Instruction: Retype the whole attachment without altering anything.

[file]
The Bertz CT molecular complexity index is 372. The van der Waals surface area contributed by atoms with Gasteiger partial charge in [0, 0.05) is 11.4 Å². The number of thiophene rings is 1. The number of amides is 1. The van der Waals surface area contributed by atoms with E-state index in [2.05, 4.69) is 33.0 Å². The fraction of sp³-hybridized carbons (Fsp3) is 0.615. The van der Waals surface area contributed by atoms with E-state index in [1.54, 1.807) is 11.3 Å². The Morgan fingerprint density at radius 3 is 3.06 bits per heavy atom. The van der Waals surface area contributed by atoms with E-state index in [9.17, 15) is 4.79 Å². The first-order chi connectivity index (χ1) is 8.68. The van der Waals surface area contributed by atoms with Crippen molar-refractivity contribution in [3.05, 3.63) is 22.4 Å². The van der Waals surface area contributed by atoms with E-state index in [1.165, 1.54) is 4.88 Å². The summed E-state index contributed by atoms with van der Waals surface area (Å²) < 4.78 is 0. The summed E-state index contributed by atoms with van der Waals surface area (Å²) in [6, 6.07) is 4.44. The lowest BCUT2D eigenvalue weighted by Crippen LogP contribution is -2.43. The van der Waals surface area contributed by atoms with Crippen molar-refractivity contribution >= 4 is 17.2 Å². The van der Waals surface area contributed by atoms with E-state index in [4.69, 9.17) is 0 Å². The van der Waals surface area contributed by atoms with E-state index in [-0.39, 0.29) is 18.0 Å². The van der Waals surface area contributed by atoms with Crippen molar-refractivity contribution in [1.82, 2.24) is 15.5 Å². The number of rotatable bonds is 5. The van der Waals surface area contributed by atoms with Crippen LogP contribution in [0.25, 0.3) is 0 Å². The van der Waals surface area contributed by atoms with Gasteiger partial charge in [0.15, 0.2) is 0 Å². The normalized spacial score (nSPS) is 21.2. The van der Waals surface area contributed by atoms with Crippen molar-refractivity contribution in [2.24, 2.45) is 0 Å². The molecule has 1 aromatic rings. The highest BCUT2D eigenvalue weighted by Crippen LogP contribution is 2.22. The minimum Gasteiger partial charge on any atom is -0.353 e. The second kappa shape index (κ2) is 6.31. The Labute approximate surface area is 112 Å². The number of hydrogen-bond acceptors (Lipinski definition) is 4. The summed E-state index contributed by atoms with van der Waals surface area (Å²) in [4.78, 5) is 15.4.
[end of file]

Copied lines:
The Bertz CT molecular complexity index is 372. The van der Waals surface area contributed by atoms with Gasteiger partial charge in [0, 0.05) is 11.4 Å². The number of thiophene rings is 1. The number of amides is 1. The van der Waals surface area contributed by atoms with E-state index in [2.05, 4.69) is 33.0 Å². The fraction of sp³-hybridized carbons (Fsp3) is 0.615. The van der Waals surface area contributed by atoms with E-state index in [1.54, 1.807) is 11.3 Å². The Morgan fingerprint density at radius 3 is 3.06 bits per heavy atom. The van der Waals surface area contributed by atoms with E-state index in [9.17, 15) is 4.79 Å². The first-order chi connectivity index (χ1) is 8.68. The van der Waals surface area contributed by atoms with Crippen molar-refractivity contribution in [3.05, 3.63) is 22.4 Å². The van der Waals surface area contributed by atoms with E-state index in [1.165, 1.54) is 4.88 Å². The summed E-state index contributed by atoms with van der Waals surface area (Å²) < 4.78 is 0. The summed E-state index contributed by atoms with van der Waals surface area (Å²) in [6, 6.07) is 4.44. The lowest BCUT2D eigenvalue weighted by Crippen LogP contribution is -2.43. The van der Waals surface area contributed by atoms with Crippen molar-refractivity contribution >= 4 is 17.2 Å². The van der Waals surface area contributed by atoms with E-state index in [4.69, 9.17) is 0 Å². The van der Waals surface area contributed by atoms with E-state index in [-0.39, 0.29) is 18.0 Å². The van der Waals surface area contributed by atoms with Crippen molar-refractivity contribution in [1.82, 2.24) is 15.5 Å². The number of rotatable bonds is 5. The van der Waals surface area contributed by atoms with Crippen LogP contribution in [0.25, 0.3) is 0 Å². The van der Waals surface area contributed by atoms with Gasteiger partial charge in [0.15, 0.2) is 0 Å². The normalized spacial score (nSPS) is 21.2. The van der Waals surface area contributed by atoms with Crippen molar-refractivity contribution in [2.24, 2.45) is 0 Å². The molecule has 1 aromatic rings. The highest BCUT2D eigenvalue weighted by Crippen LogP contribution is 2.22. The minimum Gasteiger partial charge on any atom is -0.353 e. The second kappa shape index (κ2) is 6.31. The Labute approximate surface area is 112 Å². The number of hydrogen-bond acceptors (Lipinski definition) is 4. The summed E-state index contributed by atoms with van der Waals surface area (Å²) in [4.78, 5) is 15.4.